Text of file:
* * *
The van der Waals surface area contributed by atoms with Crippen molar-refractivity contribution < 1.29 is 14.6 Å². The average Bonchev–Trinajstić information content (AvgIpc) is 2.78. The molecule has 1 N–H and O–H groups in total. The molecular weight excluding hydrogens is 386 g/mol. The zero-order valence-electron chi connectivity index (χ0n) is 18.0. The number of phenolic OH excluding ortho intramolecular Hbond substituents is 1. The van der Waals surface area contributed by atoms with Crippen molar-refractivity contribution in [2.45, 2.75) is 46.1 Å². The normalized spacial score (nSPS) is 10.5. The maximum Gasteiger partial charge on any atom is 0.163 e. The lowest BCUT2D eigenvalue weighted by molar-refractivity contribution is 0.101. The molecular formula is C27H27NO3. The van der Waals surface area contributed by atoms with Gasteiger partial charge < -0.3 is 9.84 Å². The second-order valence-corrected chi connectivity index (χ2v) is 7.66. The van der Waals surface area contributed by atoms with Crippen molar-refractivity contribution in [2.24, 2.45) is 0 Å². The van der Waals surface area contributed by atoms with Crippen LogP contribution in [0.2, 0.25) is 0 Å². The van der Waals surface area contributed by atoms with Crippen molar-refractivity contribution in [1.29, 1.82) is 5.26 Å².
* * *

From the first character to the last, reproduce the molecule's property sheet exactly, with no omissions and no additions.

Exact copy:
The van der Waals surface area contributed by atoms with Crippen molar-refractivity contribution < 1.29 is 14.6 Å². The average Bonchev–Trinajstić information content (AvgIpc) is 2.78. The molecule has 1 N–H and O–H groups in total. The molecular weight excluding hydrogens is 386 g/mol. The zero-order valence-electron chi connectivity index (χ0n) is 18.0. The number of phenolic OH excluding ortho intramolecular Hbond substituents is 1. The van der Waals surface area contributed by atoms with Crippen molar-refractivity contribution in [2.45, 2.75) is 46.1 Å². The normalized spacial score (nSPS) is 10.5. The maximum Gasteiger partial charge on any atom is 0.163 e. The lowest BCUT2D eigenvalue weighted by molar-refractivity contribution is 0.101. The molecular formula is C27H27NO3. The van der Waals surface area contributed by atoms with Gasteiger partial charge < -0.3 is 9.84 Å². The second-order valence-corrected chi connectivity index (χ2v) is 7.66. The van der Waals surface area contributed by atoms with Crippen molar-refractivity contribution in [2.24, 2.45) is 0 Å². The van der Waals surface area contributed by atoms with Crippen LogP contribution in [0.2, 0.25) is 0 Å². The van der Waals surface area contributed by atoms with Crippen molar-refractivity contribution in [1.29, 1.82) is 5.26 Å².